Just wanted to say I appreciate the depth of your blog and your genuine attempt at balance and multiple viewpoints. To address your topic rather superficially and I know that's not encouraged here, but I'm rather limited in time, I would refer everyone to a book called Love Covers. It was required reading for going on a summer tour with Operation Mobilization back in the 1980's where one would meet up with and be a part of evangelistic teams from not only different denominations, but also different cultures, and countries. The point of the book as I remember it, and it has been twenty some years since reading it, was based on the verse that "love covers a multitude of sins" --that love is the basis for unity--a sacrificial love, the sacrificial love Christ had for us all, that is willing to face the sins and/or different views, habits, and ways of doing things of others, and without forfeiting ones own integrity or beliefs, put other's value and dignity as a member of Christ's body (and I would add as a creation of the Creator) ahead of one's own needs by looking for ways to serve the other's needs.
I'm sure I'm not doing justice to the book as I'm going off the top from a twentyfive year old memory, but the kernal is there. Can someone else water it?

Clearly there needs to be some common ground in what it means to be a member of Christ's body, but I think when all is said and done, we probably agree on much more than we think.

Bret Wells said...

Good post Nate,

Phil 2 calls says, "If you have any ENCOURAGEMENT from being UNITED with CHRIST, if any COMFORT from his LOVE, if any FELLOWSHIP with the SPIRIT, if any TENDERNESS and COMPASSION, then make my JOY complete by being LIKE-MINDED, having the same LOVE being one in SPIRIT and in PURPOSE." (emphasis mine)

In this one passage I believe we can find an exhortation for each of the 5 approaches to Unity which you described. The power of a verse like Philippians 2 is that it highlights the complex, diverse and wonderous nature of God by emphasizing the complex way in which we approach Him.

Unity is something that no human group has ever been able to sustain for the long haul. It has been an issue on the table in all cultures throughout all periods of history. Sometimes unity has been sought with the sword and other times it has been sought be erasing anything about which can agree or disagree (the extreme relativism of the late 20th and early 21st centuries).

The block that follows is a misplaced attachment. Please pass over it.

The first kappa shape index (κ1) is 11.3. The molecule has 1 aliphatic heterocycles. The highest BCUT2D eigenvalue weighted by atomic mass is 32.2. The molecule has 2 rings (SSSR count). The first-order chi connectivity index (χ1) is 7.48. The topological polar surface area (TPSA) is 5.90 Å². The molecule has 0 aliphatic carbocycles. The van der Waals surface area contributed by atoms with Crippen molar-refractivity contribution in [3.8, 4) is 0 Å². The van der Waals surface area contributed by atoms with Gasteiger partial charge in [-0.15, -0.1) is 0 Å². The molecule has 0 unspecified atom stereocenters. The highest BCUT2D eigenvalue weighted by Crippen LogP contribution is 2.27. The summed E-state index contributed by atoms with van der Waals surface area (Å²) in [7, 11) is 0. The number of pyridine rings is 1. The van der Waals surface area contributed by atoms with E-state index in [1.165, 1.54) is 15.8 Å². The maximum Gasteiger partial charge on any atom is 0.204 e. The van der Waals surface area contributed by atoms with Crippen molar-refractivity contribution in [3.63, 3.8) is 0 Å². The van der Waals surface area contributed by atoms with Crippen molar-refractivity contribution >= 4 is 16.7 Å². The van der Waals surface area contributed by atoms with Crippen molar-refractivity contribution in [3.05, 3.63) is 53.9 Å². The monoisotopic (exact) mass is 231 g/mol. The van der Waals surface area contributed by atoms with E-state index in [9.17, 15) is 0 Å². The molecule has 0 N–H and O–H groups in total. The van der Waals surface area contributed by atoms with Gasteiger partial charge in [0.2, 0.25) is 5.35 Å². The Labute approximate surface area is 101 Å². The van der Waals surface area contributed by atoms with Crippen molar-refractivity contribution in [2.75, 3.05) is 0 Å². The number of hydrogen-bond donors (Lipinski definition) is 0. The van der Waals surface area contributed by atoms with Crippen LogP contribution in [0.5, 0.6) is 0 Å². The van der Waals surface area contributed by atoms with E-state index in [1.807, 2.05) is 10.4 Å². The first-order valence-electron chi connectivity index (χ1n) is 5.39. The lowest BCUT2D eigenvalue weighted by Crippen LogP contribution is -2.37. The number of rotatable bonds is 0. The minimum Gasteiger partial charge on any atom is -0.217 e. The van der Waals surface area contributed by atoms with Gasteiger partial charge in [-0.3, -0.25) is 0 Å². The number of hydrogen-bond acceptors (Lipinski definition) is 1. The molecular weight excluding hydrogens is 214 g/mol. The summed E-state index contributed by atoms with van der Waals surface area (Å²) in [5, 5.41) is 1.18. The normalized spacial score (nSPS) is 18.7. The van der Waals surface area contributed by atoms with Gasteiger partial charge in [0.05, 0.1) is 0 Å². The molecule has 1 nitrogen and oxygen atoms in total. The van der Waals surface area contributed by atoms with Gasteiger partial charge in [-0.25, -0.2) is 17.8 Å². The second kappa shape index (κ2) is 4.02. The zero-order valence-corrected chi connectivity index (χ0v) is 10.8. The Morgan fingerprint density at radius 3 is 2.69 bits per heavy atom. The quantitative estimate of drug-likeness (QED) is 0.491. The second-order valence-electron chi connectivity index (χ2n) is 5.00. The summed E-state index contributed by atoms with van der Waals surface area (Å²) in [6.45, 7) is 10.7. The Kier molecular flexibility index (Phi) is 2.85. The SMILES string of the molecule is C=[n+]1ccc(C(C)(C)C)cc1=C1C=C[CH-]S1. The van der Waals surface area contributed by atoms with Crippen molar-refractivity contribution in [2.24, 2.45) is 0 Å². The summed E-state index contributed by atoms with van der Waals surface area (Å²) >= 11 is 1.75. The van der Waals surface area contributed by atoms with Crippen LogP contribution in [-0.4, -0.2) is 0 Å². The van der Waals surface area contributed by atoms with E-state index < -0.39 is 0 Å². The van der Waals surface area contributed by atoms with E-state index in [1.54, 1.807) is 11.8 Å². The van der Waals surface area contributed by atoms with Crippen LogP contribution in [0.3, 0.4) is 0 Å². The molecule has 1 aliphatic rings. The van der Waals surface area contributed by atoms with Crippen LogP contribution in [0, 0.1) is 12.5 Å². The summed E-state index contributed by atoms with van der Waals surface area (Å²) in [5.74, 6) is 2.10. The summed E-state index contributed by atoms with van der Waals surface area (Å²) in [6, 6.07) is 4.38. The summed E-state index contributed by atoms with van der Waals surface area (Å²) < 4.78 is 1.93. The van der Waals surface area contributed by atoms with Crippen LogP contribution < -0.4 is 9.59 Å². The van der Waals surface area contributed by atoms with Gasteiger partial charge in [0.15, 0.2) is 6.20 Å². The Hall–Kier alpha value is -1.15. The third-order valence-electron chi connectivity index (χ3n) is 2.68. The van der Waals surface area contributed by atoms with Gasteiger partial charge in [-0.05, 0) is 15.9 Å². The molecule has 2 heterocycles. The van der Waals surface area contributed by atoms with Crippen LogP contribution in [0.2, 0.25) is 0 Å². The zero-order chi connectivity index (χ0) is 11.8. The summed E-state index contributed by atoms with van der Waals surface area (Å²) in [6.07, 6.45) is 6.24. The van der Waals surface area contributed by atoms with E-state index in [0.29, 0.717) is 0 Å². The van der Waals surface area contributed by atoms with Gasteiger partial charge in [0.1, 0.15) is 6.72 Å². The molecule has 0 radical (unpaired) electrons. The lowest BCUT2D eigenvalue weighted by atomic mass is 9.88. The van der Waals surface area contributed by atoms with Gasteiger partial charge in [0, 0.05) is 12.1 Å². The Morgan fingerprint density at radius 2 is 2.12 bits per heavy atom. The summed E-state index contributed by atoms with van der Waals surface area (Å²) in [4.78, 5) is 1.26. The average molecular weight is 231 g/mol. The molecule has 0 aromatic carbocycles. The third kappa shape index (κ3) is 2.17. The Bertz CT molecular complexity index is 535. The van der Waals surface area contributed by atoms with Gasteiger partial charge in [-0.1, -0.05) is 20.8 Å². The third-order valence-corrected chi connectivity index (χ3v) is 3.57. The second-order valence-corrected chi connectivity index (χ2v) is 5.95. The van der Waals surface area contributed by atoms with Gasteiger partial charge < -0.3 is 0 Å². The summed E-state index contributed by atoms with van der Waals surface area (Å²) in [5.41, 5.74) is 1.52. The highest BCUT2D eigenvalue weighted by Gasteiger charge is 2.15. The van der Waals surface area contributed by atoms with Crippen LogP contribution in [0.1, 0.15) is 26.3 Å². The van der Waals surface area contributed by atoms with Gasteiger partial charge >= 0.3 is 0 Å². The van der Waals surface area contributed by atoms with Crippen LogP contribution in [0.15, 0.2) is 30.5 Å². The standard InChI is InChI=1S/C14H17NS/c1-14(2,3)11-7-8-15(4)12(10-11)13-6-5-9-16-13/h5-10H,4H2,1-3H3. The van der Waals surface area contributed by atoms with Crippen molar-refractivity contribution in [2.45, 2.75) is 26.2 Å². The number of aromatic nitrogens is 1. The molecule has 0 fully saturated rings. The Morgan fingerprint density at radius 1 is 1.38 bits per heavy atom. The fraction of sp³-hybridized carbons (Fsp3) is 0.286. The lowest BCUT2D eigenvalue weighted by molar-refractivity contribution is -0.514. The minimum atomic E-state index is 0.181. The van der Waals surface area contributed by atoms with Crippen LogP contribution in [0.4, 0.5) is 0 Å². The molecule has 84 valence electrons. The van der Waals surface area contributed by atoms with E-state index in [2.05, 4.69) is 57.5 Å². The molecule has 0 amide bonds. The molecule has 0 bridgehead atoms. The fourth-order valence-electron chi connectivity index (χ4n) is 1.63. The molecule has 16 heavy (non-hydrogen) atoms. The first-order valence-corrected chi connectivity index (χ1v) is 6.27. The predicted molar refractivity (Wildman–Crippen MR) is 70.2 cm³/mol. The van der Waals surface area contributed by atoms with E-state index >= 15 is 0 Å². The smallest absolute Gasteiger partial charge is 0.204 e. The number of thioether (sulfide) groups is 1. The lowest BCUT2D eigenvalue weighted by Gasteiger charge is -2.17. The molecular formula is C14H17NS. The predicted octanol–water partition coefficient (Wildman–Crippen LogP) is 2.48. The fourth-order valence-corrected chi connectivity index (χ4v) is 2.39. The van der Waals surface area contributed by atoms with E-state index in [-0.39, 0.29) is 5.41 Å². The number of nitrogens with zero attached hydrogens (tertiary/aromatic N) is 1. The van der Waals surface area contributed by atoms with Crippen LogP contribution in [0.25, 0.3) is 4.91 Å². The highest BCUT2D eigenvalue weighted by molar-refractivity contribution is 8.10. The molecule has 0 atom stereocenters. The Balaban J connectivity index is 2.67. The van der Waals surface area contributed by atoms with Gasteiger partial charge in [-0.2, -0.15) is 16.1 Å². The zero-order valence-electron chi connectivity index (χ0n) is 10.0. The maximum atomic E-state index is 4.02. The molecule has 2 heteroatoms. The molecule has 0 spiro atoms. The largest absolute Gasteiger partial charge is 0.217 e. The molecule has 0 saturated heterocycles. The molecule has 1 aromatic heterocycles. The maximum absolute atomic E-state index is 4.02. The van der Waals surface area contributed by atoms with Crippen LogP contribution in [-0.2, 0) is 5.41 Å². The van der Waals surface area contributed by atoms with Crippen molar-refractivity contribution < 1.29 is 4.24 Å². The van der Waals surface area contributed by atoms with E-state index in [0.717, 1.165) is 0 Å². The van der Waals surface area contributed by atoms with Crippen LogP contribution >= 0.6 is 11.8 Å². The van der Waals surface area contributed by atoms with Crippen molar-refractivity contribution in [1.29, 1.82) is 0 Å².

However as we continue discussing this on our blogs - it has also been the focus of several weeks of discussion in the Restoration History class that Matt and I are currently taking - I am beginning to believe that we were never intended to fully solve this issue.

If each generation does not have to wrestle with how to "be like-minded" and have "the same love being one in spirit and in purpose" then what they have will be stale rhetoric. They will become what Tim Woodroof describes as "a group of people who are imitating a group of people who imitated Christ." While that is preferable to being a group of people imitating the world, it still falls short of our goal of imitating Christ.

Nate, you have a way of being able to take an issue and break it down into camps, components and choices. Thanks for laying this out for us to grapple with. I would encourage each of us - especially those with strong convictions one way or another - to be intentional about considering the role that each of these 5 have played in our formation as well as the role which they should/should not play in our continued formation.

Anonymous said...

Wow! The simplicity and simultaneous depth of Scripture never ceases to amaze me.

In response to DPL (sorry, didn't catch your name), I truly believe that the Love of God, personified and made historical in the person of Christ, is the key to Christian Unity. We must always remember that the first and second commandments were not about believing the right things, or praying together, or having the same spiritual experiences. They were about Love. Now I will grant that you cannot love rightly if you do not have right beliefs about what Love is and Who Love comes from. And I will grant that the ability to truly Love requires a deep prayer life and the fullness of the Spirit. But beliefs, prayers, and experiences are MEANS, not ENDS. They are tools to help us attain Love of God and Love of neighbor, not to be substituted for Love of God and neighbor.

When we confuse means with ends, and elevate doctrine, liturgy, worship, tradition above the Love of God, we have immensely imbalanced Churches. Yet, Love pursued without reference to well thought out and well enacted doctrine, liturgy, worship, and tradition is blind and idolatrous and ultimately self-serving and not really loving at all.

All of this is to say that Love really is the goal of the Christian life, and thus is the key to Christian Unity.

This leads in to what Bret is saying. Dude, I am totally BLOWN AWAY by the Philippians 2 quote. Man, I teach and preach that Scripture all the time! The Christ-servant hymn of that passage is a keystone in my theology. I preach that passage especially in relation to unity on the local parish level, but it never explicitly clicked to use it on a macro-level for Christian unity in general.